The response was immediate and enthusiastic on Wednesday when Mart Green handed Oral Roberts University Trustee Scott Howard three checks totaling $62 million.
Students and employees at ORU’s regular chapel service quickly rose, cheering and clapping in appreciation.
Interim President Ralph Fagin punched his fist into the air. He had just told students they were about to see a miracle and, echoing ORU founder Oral Roberts’ words, said, “Something good is going to happen to you!”
The Green family’s donation signaled acceptance of its deal with ORU, which requires the college to adopt shared governance, in which professors, administrators and trustees jointly run the university.
The deal was partly contingent on the Green family being “reasonably satisfied that all outstanding litigation involving the university” could “be settled on a fair and reasonable basis for the university,” according to the family’s proposal.
Two of the three former professors who sued the school in October, alleging they wrongfully lost their jobs, are continuing with their lawsuit, which kicked off a storm of criticism against ORU and its nowformer president, Richard Roberts, who resigned but denied wrongdoing. Three other lawsuits €” filed by two students and a former ORU accountant against ORU and its leaders €” are pending.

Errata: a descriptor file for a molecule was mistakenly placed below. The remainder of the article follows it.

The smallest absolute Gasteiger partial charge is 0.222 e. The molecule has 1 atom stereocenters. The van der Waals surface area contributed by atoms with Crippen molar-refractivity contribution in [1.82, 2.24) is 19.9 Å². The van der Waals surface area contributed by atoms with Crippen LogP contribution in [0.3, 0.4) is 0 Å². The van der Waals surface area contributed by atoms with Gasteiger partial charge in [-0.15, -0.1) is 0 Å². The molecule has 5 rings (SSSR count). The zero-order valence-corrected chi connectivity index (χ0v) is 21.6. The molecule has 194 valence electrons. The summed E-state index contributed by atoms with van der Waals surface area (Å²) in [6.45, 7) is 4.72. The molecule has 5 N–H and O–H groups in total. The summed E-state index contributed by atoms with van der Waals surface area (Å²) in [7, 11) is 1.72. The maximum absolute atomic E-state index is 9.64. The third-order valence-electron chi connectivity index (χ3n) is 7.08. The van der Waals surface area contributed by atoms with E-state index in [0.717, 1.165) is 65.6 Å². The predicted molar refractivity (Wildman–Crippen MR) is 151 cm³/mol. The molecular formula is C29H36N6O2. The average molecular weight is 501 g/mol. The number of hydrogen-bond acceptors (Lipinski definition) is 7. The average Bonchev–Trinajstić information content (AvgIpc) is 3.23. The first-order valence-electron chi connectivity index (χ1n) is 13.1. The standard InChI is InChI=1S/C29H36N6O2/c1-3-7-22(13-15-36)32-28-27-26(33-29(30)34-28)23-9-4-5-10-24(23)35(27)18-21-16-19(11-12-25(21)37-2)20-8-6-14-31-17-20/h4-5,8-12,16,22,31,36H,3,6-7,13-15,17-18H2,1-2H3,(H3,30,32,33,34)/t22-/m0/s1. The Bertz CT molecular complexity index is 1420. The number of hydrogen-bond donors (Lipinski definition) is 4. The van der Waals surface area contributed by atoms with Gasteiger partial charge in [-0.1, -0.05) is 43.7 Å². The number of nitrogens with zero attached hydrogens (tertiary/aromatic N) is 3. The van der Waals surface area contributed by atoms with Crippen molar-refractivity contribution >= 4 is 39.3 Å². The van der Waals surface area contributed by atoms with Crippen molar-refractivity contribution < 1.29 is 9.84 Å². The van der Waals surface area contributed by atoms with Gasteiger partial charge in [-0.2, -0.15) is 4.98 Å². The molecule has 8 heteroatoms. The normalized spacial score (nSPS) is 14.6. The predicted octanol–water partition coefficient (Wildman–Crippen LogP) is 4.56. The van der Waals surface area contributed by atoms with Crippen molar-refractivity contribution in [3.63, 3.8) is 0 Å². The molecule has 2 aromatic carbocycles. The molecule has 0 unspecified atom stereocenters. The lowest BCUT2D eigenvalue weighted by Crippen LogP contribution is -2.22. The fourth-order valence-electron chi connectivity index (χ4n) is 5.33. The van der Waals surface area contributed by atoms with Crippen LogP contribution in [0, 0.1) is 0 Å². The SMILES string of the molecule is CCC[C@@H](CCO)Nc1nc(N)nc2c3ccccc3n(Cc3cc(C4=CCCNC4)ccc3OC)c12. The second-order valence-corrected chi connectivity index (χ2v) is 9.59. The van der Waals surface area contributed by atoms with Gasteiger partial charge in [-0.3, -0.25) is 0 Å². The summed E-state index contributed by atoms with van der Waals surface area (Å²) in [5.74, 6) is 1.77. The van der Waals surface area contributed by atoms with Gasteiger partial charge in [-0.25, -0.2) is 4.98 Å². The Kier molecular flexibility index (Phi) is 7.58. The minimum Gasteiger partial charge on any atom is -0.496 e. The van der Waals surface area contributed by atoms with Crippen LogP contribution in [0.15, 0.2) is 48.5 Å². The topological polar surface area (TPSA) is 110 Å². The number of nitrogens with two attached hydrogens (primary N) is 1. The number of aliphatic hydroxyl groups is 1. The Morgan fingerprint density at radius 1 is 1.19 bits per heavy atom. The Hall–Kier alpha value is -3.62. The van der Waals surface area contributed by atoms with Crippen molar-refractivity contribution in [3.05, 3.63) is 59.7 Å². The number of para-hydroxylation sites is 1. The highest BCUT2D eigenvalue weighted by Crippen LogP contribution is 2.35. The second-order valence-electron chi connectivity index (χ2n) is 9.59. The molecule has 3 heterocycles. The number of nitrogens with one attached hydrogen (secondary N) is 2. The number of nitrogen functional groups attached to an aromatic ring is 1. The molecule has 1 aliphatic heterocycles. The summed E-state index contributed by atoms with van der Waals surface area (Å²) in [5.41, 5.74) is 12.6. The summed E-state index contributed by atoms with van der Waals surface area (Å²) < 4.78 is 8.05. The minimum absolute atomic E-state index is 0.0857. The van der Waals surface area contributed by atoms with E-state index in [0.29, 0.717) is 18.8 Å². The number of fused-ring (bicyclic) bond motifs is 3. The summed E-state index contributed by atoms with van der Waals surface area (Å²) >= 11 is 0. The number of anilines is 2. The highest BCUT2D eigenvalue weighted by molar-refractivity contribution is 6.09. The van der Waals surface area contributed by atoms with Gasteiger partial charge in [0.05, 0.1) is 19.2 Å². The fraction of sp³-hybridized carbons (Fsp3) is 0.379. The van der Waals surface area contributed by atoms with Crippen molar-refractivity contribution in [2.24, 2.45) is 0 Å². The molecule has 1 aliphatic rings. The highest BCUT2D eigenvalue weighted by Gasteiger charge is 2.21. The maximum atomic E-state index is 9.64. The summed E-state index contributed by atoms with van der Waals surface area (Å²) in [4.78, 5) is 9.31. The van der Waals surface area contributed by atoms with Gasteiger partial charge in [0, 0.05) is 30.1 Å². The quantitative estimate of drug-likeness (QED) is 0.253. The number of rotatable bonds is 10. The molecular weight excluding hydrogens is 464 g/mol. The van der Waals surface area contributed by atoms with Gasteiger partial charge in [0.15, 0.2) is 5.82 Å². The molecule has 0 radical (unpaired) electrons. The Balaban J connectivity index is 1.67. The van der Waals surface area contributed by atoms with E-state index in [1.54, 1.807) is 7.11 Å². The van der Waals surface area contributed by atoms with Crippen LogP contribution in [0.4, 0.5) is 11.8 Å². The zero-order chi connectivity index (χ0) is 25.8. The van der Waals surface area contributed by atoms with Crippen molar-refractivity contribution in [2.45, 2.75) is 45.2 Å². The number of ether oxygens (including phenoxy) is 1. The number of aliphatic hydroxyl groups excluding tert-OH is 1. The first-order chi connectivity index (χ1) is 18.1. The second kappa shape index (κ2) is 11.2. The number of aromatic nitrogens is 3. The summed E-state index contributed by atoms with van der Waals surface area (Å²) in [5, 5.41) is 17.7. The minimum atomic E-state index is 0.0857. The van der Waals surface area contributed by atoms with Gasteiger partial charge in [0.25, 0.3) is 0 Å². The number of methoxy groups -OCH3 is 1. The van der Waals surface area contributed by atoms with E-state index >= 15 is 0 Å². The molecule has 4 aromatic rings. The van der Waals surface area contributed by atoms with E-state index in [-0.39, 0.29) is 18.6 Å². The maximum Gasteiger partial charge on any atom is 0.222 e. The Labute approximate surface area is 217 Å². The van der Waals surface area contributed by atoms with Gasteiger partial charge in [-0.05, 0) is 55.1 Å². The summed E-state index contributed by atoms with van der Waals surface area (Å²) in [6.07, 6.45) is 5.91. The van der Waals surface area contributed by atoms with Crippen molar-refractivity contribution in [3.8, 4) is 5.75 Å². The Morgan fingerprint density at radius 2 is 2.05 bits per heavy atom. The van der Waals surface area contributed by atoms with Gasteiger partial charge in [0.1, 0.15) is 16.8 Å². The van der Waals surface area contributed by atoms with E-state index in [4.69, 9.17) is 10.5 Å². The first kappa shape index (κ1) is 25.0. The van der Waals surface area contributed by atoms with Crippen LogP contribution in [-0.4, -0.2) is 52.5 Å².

Green did not talk about the lawsuits during the chapel service or in a written statement.
“Our family is humbled to be fortunate enough to make this donation and are excited to work with the board of trustees on how best to use these funds to help create a stronger ORU,” he said in the statement.
At chapel, Howard raised the Greens’ checks in the air and then prayed: “Heavenly Father, we thank you for this wonderful gift. . . . We pray for the future of Oral Roberts University, God, that the mission will go forth, . . . the vision will be strengthened, Lord, going forth in the future for generations to come.”
After the service, several students said they were happy about the donation. Senior Ricky Broughton expected the gift to pull ORU out of debt and to pay for campus renovations.
He said he did not know whether ORU needed a new governing board, but he thought the change could be good.
Student Ben Gallaher said everything he had heard about ORU’s new leaders was good, so he trusts them.
The 16-member board of trustees, led by Green, replaced the board of regents and met for the first time Wednesday.
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